In the course of the year in which he was made Fellow of Queens' College, he was appointed Hebrew Lecturer', and Censor Philosophicus”, and in the following year; Greek Prælector". The duties thus devolved upon him, in addition to the care of the pupils especially committed to his charge, must have afforded abundant scope for the

1 Walker (Sufferings of the Clergy, II. 157) conjectures that Smith was put in to fill up the particular place rendered vacant by the ejection of Appleby. This conjecture rests upon no foundation. The same

may be asserted of other similar conjec. tures hazarded at the part referred to.

2 June 24, 1644.

Sept. 10, 1644. 4 Sept. 16, 1645.

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display of his varied learning, and have furnished ample employment for one who strove to devote all his energies to the due performance of any task he had undertaken. He does not appear to have entered into Holy Orders for some few years after the time of which we are speaking, since, though the College Statutes required that, in order to the retention of his Fellowship, he should be ordained in 1646, being then a Master of Arts of two years' standing, we find a College order granting him permission to defer his ordination for four years!. According to the custom of the age, however, it was no unusual circumstance for young men to preach previously to being ordained, and probably he did not neglect such opportunity of imparting instruction.

In the year 1650 he was appointed Dean of the College and Catechist', and the Lectures delivered by him in discharge of the duties of such offices, constitute the principal portion of the Select Discourses. They were, as occasion occurred, slightly modified and enlarged by their author, as his extended reading enabled him to correct what he had previously written, or to expand the ideas he had unduly contracted; but his premature death prevented the finishing touches being added to such productions, and left to other hands the task of arranging them preparatory to their being committed to the

press. Among the number of those who shared the benefit of his precepts and example during the period between his entering Queens' College and his death, was Symon Patrick, who had been admitted as a sizar a fortnight after Smith obtained his Fellowship. Patrick himself subsequently became a Fellow of the College, continuing resident there and living on terms of friendship with Smith till the death of the latter, and attending him in his last moments. He had thus full opportunity for forming a 1 This order bears date Jan. 19, 1646 (1647).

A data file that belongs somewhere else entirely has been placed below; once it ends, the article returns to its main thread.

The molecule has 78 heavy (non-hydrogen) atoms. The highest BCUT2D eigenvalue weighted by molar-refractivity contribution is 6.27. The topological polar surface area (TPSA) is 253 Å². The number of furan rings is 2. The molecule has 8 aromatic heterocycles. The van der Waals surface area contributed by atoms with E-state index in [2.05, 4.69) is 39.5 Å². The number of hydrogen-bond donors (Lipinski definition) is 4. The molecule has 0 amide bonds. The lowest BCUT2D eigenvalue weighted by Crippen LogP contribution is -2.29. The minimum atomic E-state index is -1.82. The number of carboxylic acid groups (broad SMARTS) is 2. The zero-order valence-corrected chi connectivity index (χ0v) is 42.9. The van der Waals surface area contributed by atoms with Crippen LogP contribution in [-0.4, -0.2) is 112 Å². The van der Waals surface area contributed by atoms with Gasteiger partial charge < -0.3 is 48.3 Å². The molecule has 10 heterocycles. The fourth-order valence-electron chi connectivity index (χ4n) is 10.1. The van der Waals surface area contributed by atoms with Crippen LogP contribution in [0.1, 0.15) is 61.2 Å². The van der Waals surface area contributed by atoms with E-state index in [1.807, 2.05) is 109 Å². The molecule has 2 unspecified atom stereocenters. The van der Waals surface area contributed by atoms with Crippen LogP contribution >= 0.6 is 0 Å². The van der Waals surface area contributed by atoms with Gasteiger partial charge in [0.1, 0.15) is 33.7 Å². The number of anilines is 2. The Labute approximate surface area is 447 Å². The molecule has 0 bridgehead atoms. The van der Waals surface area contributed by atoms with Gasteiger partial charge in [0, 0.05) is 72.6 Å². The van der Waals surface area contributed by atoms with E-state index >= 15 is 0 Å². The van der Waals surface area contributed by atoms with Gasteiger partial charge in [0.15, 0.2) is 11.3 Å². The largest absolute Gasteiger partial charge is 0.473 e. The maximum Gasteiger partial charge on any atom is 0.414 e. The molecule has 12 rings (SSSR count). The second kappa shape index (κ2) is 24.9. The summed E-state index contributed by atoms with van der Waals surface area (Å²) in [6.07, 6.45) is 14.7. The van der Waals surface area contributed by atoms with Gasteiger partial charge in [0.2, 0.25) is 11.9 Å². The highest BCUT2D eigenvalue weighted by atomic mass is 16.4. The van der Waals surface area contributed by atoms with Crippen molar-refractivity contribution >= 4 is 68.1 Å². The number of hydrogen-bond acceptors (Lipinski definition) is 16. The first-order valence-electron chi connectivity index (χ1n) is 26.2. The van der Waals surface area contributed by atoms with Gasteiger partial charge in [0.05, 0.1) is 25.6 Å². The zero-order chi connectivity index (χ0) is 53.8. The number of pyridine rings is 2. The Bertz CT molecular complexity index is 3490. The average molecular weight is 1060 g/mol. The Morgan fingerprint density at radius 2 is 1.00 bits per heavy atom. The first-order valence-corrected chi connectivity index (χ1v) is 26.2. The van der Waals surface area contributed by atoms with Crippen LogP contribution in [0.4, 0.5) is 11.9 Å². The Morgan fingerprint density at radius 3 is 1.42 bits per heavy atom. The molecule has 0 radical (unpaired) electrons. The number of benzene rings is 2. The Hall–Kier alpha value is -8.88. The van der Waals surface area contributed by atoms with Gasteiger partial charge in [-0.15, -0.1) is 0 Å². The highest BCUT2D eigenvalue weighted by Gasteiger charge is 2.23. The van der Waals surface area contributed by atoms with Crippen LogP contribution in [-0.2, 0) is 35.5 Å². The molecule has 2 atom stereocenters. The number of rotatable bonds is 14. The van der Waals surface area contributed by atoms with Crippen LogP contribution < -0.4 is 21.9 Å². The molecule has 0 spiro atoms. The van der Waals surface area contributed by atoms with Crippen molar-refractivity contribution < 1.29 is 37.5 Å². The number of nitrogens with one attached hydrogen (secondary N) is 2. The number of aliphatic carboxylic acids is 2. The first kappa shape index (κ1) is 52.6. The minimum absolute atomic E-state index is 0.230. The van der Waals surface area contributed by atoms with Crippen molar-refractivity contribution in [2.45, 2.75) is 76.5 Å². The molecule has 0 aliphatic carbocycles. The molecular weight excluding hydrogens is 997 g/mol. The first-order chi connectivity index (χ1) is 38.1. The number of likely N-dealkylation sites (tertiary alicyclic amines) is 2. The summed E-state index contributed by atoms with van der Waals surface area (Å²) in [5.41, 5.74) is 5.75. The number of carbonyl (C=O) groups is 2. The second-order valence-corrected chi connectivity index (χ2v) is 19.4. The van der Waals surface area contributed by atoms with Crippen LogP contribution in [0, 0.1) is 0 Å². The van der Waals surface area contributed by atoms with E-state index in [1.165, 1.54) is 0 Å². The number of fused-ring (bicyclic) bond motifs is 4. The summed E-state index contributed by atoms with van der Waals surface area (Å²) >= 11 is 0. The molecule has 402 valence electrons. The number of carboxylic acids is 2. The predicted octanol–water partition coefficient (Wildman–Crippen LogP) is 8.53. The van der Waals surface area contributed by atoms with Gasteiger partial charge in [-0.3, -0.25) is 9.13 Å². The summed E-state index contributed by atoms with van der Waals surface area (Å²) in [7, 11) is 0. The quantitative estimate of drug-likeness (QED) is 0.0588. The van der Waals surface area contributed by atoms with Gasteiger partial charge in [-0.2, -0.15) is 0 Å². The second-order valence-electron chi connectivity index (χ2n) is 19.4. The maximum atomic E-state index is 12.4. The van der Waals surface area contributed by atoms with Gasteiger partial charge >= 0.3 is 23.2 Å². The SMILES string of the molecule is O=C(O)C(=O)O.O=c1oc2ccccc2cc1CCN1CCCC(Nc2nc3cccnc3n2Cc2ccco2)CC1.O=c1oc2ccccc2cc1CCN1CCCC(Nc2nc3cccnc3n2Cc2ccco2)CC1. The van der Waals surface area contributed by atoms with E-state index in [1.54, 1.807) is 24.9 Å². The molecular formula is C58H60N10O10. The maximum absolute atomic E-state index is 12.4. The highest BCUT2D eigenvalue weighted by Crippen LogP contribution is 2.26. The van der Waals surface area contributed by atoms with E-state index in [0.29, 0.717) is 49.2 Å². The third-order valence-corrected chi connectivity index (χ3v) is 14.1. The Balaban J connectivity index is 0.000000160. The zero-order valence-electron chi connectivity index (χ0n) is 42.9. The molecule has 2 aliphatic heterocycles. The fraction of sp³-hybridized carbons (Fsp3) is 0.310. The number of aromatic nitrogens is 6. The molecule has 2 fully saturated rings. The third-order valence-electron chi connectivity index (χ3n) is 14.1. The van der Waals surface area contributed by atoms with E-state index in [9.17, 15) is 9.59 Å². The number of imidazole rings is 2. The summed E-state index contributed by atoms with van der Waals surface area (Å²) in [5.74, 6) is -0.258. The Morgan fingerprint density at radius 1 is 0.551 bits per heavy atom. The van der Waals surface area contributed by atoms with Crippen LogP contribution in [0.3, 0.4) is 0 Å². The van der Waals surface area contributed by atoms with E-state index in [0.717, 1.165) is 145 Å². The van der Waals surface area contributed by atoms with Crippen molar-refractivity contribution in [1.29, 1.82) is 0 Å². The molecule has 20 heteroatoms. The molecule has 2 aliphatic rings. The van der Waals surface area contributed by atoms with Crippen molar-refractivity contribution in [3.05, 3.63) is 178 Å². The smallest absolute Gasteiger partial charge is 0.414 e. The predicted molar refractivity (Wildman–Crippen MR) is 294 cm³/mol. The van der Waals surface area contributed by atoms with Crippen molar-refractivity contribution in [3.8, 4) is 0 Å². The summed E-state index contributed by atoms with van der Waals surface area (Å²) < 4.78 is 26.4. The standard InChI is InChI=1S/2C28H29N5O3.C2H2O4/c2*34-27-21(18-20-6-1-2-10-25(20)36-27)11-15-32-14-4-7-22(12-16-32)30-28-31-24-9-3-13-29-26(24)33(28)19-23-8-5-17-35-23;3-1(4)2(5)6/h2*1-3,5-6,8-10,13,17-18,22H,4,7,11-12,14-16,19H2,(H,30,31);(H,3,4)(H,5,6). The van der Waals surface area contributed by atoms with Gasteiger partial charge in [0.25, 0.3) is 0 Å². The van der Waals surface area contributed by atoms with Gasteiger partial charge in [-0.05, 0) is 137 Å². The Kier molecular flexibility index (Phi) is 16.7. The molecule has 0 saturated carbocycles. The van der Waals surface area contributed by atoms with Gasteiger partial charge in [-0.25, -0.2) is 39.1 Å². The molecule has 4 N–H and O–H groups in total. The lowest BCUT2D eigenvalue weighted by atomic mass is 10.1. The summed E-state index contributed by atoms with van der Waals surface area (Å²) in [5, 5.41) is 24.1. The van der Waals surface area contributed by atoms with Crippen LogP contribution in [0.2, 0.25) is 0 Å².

2 Sept. 18, 1650.

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correct estimate of his character and attainments. Nor was such estimate liable to be biassed by the affection so often found to exist between a pupil and a tutor, for Patrick was not placed under the especial tutelage of Smith at his admission into College, but under that of another of the Fellows, named Wells.

One result of such uninterrupted friendship was the grateful tribute paid to Smith's memory in the funeral sermon preached by Patrick on the occasion of the death of his friend, as well as in the remarks contained in Patrick's Autobiography, first printed in 1839.

In the latter of these publications, Patrick, quoting from a note made by him at the time to which it relates, thanks God, among other providences, for having brought him into intimacy with Mr Smith, laments his early death, but adds, ‘Blessed be God for the good I got by him while he lived.' These were the words of the youthful student, words the sentiment of which was fully indorsed by the aged bishop, taking a retrospect view of his life. He speaks of the singular blessing he enjoyed by the successful method employed by Smith to remove doubts he had entertained on certain religious subjects, doubts which never afterwards recurred to his mind, and states how memory in his declining years faithfully retained all the circumstances of time and place connected with such conversation.

But intense application to study, acting upon a highly sensitive organization, soon produced its fatal effects, either in developing the latent seeds of disease, or in laying the foundation of the complaint which terminated his

In the year 1651, he was attacked by illness, probably tubercular disease of the lungs, which appeared to baffle medical skill. The husky cough and the constant expectoration prostrated his strength. In the spring of 1652 he was advised to go to London to seek the aid of